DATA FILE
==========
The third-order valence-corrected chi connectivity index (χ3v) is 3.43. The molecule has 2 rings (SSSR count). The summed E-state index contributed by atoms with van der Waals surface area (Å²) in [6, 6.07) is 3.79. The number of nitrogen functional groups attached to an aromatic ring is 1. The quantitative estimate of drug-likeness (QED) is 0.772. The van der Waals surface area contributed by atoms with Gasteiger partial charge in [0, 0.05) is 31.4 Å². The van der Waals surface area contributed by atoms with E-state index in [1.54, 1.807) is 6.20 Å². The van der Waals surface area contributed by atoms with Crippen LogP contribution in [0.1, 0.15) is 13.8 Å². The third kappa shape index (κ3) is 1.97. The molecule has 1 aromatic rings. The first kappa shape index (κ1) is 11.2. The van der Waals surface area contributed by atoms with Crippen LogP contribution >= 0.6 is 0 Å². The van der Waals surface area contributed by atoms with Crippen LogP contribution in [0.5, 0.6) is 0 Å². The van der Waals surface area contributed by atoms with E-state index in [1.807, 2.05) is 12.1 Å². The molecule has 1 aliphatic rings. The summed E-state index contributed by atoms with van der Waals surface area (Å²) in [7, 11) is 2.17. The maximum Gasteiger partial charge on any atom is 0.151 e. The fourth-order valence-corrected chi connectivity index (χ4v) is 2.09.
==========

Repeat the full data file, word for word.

The third-order valence-corrected chi connectivity index (χ3v) is 3.43. The molecule has 2 rings (SSSR count). The summed E-state index contributed by atoms with van der Waals surface area (Å²) in [6, 6.07) is 3.79. The number of nitrogen functional groups attached to an aromatic ring is 1. The quantitative estimate of drug-likeness (QED) is 0.772. The van der Waals surface area contributed by atoms with Gasteiger partial charge in [0, 0.05) is 31.4 Å². The van der Waals surface area contributed by atoms with E-state index in [1.54, 1.807) is 6.20 Å². The van der Waals surface area contributed by atoms with Crippen LogP contribution in [0.1, 0.15) is 13.8 Å². The third kappa shape index (κ3) is 1.97. The molecule has 1 aromatic rings. The first kappa shape index (κ1) is 11.2. The van der Waals surface area contributed by atoms with Crippen LogP contribution >= 0.6 is 0 Å². The van der Waals surface area contributed by atoms with Crippen LogP contribution in [0.5, 0.6) is 0 Å². The van der Waals surface area contributed by atoms with E-state index in [1.807, 2.05) is 12.1 Å². The molecule has 1 aliphatic rings. The summed E-state index contributed by atoms with van der Waals surface area (Å²) in [7, 11) is 2.17. The maximum Gasteiger partial charge on any atom is 0.151 e. The fourth-order valence-corrected chi connectivity index (χ4v) is 2.09.